Cemeteries are known to be places of ambiguous nature. They separate the community of the living from the community of the dead, but at the same time they link the there-ness of death to the here-ness of living. They represent the ultimate destination for every individual and, as forums for spiritual exchange, they re-emphasize the finality of death. For an artist who has spent his entire life situated between two cultures and caught between the past and the future, a cemetery and its position as gatekeeper between two worlds seems to be a perfect location for filmic contemplation on eternal questions like “Why are we here?”

For Varela, an El Paso-based Chicano experimental filmmaker, the concept of the border, both as a real place and a state of mind, was an inescapable guiding force in the development of his artistic style. His unique visual language which aims to acknowledge «the reality that a Chicano must always have one eye pointing north and the other pointing south, with the occasional luxury of both eyes actually gazing inward» takes on new weight when placed in a cemetery, where up meets down, past meets future. Shot on Super 8 and set in the Concordia Cemetery in El Paso, Recuerdos de flores muertas (1982) shows a truly otherworldly place where the visitor is confronted with the inevitability of transience and the unrepeatable beauty of presence.

Look – the family name on the headstones that introduce the film - serves as an invitation to follow Varela on his transitional journey to a land of wilting flowers and maimed sculptures where the tension between the here and there is maximized. For him, a «severely lapsed Catholic» who has been trying to understand the «rather strange, symbolic representations of God with the dead buried underneath», this poetic exploration is both genuinely personal and unavoidably political. For a long time in Varela’s life the personal and political represented two spheres that the artist tried but failed to isolate. In his case being «by default or definition» a Chicano experimental filmmaker the inner need to pursue his own personal cinema becomes political. When looking for ways to understand himself he claims the right to reflect on the «personhood that minorities are usually denied, and that [they] often deny [themselves]».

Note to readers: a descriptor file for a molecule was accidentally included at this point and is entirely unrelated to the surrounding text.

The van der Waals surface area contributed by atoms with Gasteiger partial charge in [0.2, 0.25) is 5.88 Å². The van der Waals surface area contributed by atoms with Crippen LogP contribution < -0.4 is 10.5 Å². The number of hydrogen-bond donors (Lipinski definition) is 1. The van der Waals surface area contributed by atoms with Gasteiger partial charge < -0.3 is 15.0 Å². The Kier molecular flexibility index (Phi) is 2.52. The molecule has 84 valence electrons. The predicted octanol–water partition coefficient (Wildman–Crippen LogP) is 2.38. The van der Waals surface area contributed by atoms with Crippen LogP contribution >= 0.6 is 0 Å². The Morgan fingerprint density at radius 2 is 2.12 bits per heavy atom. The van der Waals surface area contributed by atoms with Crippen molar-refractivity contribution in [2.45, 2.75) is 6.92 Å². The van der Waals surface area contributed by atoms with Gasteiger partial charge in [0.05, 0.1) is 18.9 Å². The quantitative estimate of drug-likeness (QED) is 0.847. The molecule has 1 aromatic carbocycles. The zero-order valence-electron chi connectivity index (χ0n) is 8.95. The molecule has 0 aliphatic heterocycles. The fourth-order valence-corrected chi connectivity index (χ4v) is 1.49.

Watching his seven-minute-long study of this sublime and eerie environment one cannot help but pick up on Varela’s cunning ways to achieve bilocation. Their faces to see the sky, the mutilated stone bodies of the cemetery seem to be forever bound to the ground they inhabit; deprived of their wings to fly away, their hands to reach out to God. The more intact figures, on the other hand, remind of an intangible “there-ness,” a subtle promise of a place away from the “here.” Walking among these opposing qualities, his shadow roaming the dusty ground while his camera repeatedly searches the sky, Varela manages to occupy two places at the same time. He walks with the dead, portrays the motionless, the mundane but clings on to the spheres of the living and the moving.

Flowers withered and blooming, graves abandoned and dolled up, pale surfaces and repainted sculptures, the dusty ground and the clear sky, the fixed headstones and the circling cars on the highway – Varela’s depiction of the Concordia cemetery is in a way an illustration of himself as a Chicano artist, living on the border of the United States and Mexico, battling with an inner need to be personal and the external expectations to be political: a constant negotiation between two worlds.

As an uneasy transitional space the cemetery is awash with anxiety. For Varela, who in the year of finishing Recuerdos de flores muertas changed his nom de plume to Guillermo and moved to San Francisco, this filmic contemplation refers to a significant transition. In direct reference to his earlier work, Varela shapes this film into a study of light and rhythm with rapid and gestural camera movements; but he also reorients it, shifting from the exploration of domestic spaces to public ones and from the realm of the severely personal to the cautiously political.


Recuerdos de flores muertas (Willie Varela 1982)